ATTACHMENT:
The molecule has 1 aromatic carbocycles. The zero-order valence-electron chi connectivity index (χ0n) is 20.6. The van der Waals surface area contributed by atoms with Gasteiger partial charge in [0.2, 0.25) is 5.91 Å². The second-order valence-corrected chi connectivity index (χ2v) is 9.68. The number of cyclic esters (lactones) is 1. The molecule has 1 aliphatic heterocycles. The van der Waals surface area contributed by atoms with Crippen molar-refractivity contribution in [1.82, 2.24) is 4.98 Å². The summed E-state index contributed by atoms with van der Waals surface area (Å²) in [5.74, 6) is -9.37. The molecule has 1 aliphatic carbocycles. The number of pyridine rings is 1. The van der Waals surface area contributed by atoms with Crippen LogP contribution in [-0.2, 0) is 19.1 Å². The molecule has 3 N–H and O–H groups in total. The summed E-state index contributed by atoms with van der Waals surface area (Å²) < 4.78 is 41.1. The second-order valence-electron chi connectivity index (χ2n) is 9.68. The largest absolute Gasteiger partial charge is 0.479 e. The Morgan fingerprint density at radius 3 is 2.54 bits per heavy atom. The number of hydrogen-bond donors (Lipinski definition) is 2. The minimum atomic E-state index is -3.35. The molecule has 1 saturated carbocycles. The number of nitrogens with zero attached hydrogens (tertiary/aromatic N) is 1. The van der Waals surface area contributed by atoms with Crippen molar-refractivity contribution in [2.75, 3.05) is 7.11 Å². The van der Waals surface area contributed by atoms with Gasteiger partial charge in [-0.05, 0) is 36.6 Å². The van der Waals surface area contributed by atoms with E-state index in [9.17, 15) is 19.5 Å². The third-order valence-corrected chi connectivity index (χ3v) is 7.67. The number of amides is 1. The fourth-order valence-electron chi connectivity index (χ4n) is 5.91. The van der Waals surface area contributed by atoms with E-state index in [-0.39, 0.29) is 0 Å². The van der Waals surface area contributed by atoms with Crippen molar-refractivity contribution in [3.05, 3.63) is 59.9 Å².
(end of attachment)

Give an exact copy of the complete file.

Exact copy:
The molecule has 1 aromatic carbocycles. The zero-order valence-electron chi connectivity index (χ0n) is 20.6. The van der Waals surface area contributed by atoms with Gasteiger partial charge in [0.2, 0.25) is 5.91 Å². The second-order valence-corrected chi connectivity index (χ2v) is 9.68. The number of cyclic esters (lactones) is 1. The molecule has 1 aliphatic heterocycles. The van der Waals surface area contributed by atoms with Crippen molar-refractivity contribution in [1.82, 2.24) is 4.98 Å². The summed E-state index contributed by atoms with van der Waals surface area (Å²) in [5.74, 6) is -9.37. The molecule has 1 aliphatic carbocycles. The number of pyridine rings is 1. The van der Waals surface area contributed by atoms with Crippen LogP contribution in [-0.2, 0) is 19.1 Å². The molecule has 3 N–H and O–H groups in total. The summed E-state index contributed by atoms with van der Waals surface area (Å²) < 4.78 is 41.1. The second-order valence-electron chi connectivity index (χ2n) is 9.68. The largest absolute Gasteiger partial charge is 0.479 e. The Morgan fingerprint density at radius 3 is 2.54 bits per heavy atom. The number of hydrogen-bond donors (Lipinski definition) is 2. The minimum atomic E-state index is -3.35. The molecule has 1 saturated carbocycles. The number of nitrogens with zero attached hydrogens (tertiary/aromatic N) is 1. The van der Waals surface area contributed by atoms with Crippen molar-refractivity contribution in [2.75, 3.05) is 7.11 Å². The van der Waals surface area contributed by atoms with Gasteiger partial charge in [-0.05, 0) is 36.6 Å². The van der Waals surface area contributed by atoms with E-state index in [9.17, 15) is 19.5 Å². The third-order valence-corrected chi connectivity index (χ3v) is 7.67. The number of amides is 1. The fourth-order valence-electron chi connectivity index (χ4n) is 5.91. The van der Waals surface area contributed by atoms with E-state index in [-0.39, 0.29) is 0 Å². The van der Waals surface area contributed by atoms with Crippen molar-refractivity contribution in [3.05, 3.63) is 59.9 Å².